As Published in the Summer 2012 Edition of NJ Lifestyle
It is almost futile to attempt to time the markets or consistently predict with any high level accuracy what will unfold in the future, especially with so many major unresolved and pending issues currently confronting investors. As advisors, we strive to remain objective. We weigh the known data and information in order to position our clients and give them the best chance of success, while also reducing, as much as possible, the potential downside risk related to any known or unknown fat tail events. With the first half of 2012 in the rear-view mirror, it is a good time to evaluate and reassess the strengths and weaknesses in the Global Economy. This article will attempt to identify and differentiate between the Good, the Not-So-Bad, and the downright Ugly.
As Published in the Shore 2012 Edition of NJ Lifestyle
Since we are in an election year, you would think our politicians would spend time trying to solve our nation’s monumental fiscal problems: A national debt of $15.6 trillion and a 2011 federal budget deficit of $1.5 trillion. Instead, most political journalists and insiders believe that nothing will be done until after the elections in November. What is so troubling about this is that only leaves about 6-7 weeks to address what Federal Reserve Chairman Bernanke referred to as the “Fiscal Cliff”. There are four events that will happen automatically on December 31, 2012 if Congress fails to act:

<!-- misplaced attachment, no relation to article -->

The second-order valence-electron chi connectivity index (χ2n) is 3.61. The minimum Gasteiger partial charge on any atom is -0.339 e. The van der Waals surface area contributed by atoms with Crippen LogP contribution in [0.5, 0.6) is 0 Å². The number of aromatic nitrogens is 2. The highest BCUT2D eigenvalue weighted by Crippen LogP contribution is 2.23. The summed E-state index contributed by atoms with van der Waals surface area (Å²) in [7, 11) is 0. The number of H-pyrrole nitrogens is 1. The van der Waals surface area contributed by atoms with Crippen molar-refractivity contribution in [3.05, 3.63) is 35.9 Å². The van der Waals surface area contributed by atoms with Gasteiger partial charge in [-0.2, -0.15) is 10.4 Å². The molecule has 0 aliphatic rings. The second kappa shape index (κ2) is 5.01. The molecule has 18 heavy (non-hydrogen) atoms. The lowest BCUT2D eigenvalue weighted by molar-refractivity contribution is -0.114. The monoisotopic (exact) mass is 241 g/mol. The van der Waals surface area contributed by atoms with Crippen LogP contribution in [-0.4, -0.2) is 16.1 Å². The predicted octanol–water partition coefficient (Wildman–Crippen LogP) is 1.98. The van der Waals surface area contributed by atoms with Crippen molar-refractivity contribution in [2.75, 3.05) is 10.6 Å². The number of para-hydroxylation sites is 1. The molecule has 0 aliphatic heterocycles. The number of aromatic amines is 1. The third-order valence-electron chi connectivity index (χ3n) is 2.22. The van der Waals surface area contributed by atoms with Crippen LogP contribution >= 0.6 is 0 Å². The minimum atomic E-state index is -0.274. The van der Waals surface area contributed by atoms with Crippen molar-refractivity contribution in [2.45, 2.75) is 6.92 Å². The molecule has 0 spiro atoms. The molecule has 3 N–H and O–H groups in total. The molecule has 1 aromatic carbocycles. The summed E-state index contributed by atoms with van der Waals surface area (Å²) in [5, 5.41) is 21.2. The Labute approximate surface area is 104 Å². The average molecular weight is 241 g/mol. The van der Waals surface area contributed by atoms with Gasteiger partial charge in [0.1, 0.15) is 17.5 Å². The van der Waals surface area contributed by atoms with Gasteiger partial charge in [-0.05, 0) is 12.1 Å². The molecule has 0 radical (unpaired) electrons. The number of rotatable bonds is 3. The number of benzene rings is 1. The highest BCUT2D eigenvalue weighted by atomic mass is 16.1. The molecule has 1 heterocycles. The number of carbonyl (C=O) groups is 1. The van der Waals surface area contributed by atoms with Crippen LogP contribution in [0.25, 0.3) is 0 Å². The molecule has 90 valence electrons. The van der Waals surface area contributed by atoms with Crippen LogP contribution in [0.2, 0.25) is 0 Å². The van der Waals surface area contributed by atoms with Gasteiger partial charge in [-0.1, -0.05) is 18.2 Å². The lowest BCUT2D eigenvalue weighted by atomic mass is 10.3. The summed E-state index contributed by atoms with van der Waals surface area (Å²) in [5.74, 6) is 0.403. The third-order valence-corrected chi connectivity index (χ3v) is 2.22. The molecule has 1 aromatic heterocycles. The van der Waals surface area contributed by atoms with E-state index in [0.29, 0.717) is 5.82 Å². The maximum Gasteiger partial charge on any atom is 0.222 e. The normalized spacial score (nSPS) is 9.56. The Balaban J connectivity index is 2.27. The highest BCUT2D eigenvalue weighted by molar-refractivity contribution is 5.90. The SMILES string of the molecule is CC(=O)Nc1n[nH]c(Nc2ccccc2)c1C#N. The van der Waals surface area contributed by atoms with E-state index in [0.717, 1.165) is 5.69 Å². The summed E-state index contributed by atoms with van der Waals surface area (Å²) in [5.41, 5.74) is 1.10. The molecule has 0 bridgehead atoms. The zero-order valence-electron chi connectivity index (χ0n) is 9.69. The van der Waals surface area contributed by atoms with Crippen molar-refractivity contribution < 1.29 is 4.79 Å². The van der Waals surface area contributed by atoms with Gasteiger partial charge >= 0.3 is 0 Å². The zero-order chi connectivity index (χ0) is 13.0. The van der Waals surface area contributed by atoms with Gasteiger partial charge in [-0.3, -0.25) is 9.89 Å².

- End of the Bush-era tax cuts
- End of the 2% social security payroll tax holiday
- End of the extended unemployment benefits package
- Automatic spending and budget cuts that are a result of the Budget Control Act Bush Era Tax Cuts
As Published in the Spring 2012 Edition of NJ Lifestyle
- Much Longer Retirement: Due to the increase in longevity, today’s retirees that retire in their 60’s may be retired for 30 years, whereas their parents’ life expectancy at age 60 was fifteen years or less. Being retired potentially twice as long as their parents’ means Boomers need more money saved.
- Savings Instead of Pensions: Although the Boomers’ parents had a much lower per capita income, many had corporate pensions. Boomers were the first generation to demand higher salaries and the freedom to change employers and, for that flexibility, saw their pensions phased out for 401(k)s. Many Boomers don’t have enough saved in their retirement savings plans and do not have the corporate pension to fund their basic needs.
As Published in the Winter 2012 Edition of NJ Lifestyle
The Year 2011 was a historic year in many respects:
- Protest, social unrest and change in Northern Africa and the Middle East
- The death of Osama Bin Laden and the end of the Iraq War
- The elevated risks of the on-going sovereign debt crisis in Europe
- Removal of the Unites States AAA credit rating by Standard & Poor’s
- US Congress gridlock, including the debt ceiling debacle
- Occupy Wall Street movement